How critical is innovation to Miami Cancer Institute?

Innovation is the heart of what we do. We are innovative not only regarding what I previously mentioned about equipment, but the application of that equipment. Another example is in regard to pancreatic cancer. This is one of the worst cancers we have to deal with, and we started a clinical trial to innovate the treatment of pancreatic cancer: we became the first in the United States, and then worldwide, to be able to publish this and double the survival rate for patients that could not have surgery in terms of treating pancreatic cancer. That is just one of the kinds of innovation that we have.

We have also begun first-in-human clinical trials, because, in terms of cancer care, we want to be on the cutting edge of where not only technology is, but also where research applying to humans is.

Baptist Health Miami Cancer Institute’s proton room

Baptist Health Miami Cancer Institute’s proton room

Will you discuss Miami Cancer Institute’s commitment to attract top talent and invest in its workforce?

When we opened the doors, we had a small contingent of physicians, but virtually every single physician we have recruited has come from an established cancer center or an academic medical center where you or I would want to be treated. We are literally pushing the frontiers now. We are able to do that because Baptist Health South Florida has been incredibly supportive financially for us to do that, not only in the technology, but in the type of staff we have been able to recruit here in South Florida.

Our goal is to make it possible for anyone who lives in our region, or in Latin America and the Caribbean, to come to us and not have to travel outside the region for the highest technical and comprehensive cancer care possible. We believe that it is important for patients to be treated in their home environment, where their support systems are. That, too, can complement the complex cancer journey.

What are your views on the advances being made in cancer research and treatment?

Cancer care has changed dramatically over the last decade. The traditional forms of cancer care involve surgery to cut it out, chemotherapy to poison the cancer, and radiation to burn it out. Now there are new innovative techniques like immunotherapies, which use the body’s own immune system to fight the cancer. We have multiple research programs in immunotherapy to be able to use the body’s own mechanisms to treat and cure cancer. This is a major thrust of what we do.

We have over 300 clinical trials now – about half of them are therapeutic; the other half are following patients long term to see how they do. All of that contributes to the academic environment that is the basis for our growth at Miami Cancer Institute.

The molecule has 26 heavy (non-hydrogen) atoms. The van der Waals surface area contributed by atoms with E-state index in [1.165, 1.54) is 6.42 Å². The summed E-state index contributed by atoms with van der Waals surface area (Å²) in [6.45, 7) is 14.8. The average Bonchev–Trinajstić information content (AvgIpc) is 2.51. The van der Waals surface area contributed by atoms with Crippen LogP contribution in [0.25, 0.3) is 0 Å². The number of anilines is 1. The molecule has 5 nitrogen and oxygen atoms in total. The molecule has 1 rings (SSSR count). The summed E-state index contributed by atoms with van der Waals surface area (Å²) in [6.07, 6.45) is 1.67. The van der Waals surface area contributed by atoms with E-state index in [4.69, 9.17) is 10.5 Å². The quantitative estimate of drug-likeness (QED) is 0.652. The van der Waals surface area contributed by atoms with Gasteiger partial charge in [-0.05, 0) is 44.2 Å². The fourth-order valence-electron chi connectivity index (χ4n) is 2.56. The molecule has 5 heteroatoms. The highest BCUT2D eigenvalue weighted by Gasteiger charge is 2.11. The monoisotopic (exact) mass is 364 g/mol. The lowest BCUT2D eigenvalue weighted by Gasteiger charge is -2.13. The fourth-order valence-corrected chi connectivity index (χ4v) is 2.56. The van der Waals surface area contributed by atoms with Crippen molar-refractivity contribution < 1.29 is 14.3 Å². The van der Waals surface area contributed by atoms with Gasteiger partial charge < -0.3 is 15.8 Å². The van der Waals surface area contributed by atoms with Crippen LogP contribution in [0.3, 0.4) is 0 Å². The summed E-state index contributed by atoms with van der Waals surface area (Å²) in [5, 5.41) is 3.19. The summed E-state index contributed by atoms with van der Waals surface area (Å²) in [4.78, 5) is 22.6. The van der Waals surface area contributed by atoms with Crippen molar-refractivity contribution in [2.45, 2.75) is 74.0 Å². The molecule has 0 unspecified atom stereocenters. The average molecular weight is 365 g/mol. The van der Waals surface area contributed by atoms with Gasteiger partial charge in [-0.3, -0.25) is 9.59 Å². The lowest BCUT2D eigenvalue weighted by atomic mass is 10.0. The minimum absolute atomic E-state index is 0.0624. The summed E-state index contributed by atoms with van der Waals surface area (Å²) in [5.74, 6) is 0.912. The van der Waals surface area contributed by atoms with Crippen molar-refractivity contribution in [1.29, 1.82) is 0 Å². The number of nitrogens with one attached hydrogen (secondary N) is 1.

“We have more radiation oncology equipment under one roof than any other center in the United States.”

How important is it for Miami Cancer Institute to build a diverse and inclusive workforce?

We feel that diversity and inclusivity are very important, so much so that we established, with outside donor help, the Center for Equity in Cancer Care and Research to reach out into our community to impact the care of underserved populations. It is appropriate to say that your cancer treatment and care should be dependent on your genetic code, not your ZIP code, and not based on where you live or the social determinants of health. Social determinants like transportation, appropriate food access, the workforce, and dependent care all play a role in supporting those underserved communities, and that is a very strong part of what we do.

Did you always know you had a passion to become a doctor and what has made the profession so special for you?

No, I didn’t. I started off wanting to be an engineer, and, in fact, my undergraduate degree is in engineering. I am even on the board of the engineering school I graduated from. So, no, I didn’t know I wanted to be a doctor until well along the way. It was after engineering school that I decided to go to medical school.

The patients are what make practicing medicine so special. I wish I could cure everyone who sat in front of me as a patient, but there is great joy for me, personally, in seeing patients that are either cured or whose symptoms are relieved, or in seeing that you are doing something to improve their health. It’s a personal enjoyment and a personal pride that I take home every day.

What advice do you offer to young people interested in pursuing a career in medicine?

It’s a noble profession – probably the noblest of professions – but it requires passion and dedication. Unlike other professions, this learned profession requires you to commit to it from the morning when you wake up until the moment you go to bed. That passion is what I tell young people to bring to the table.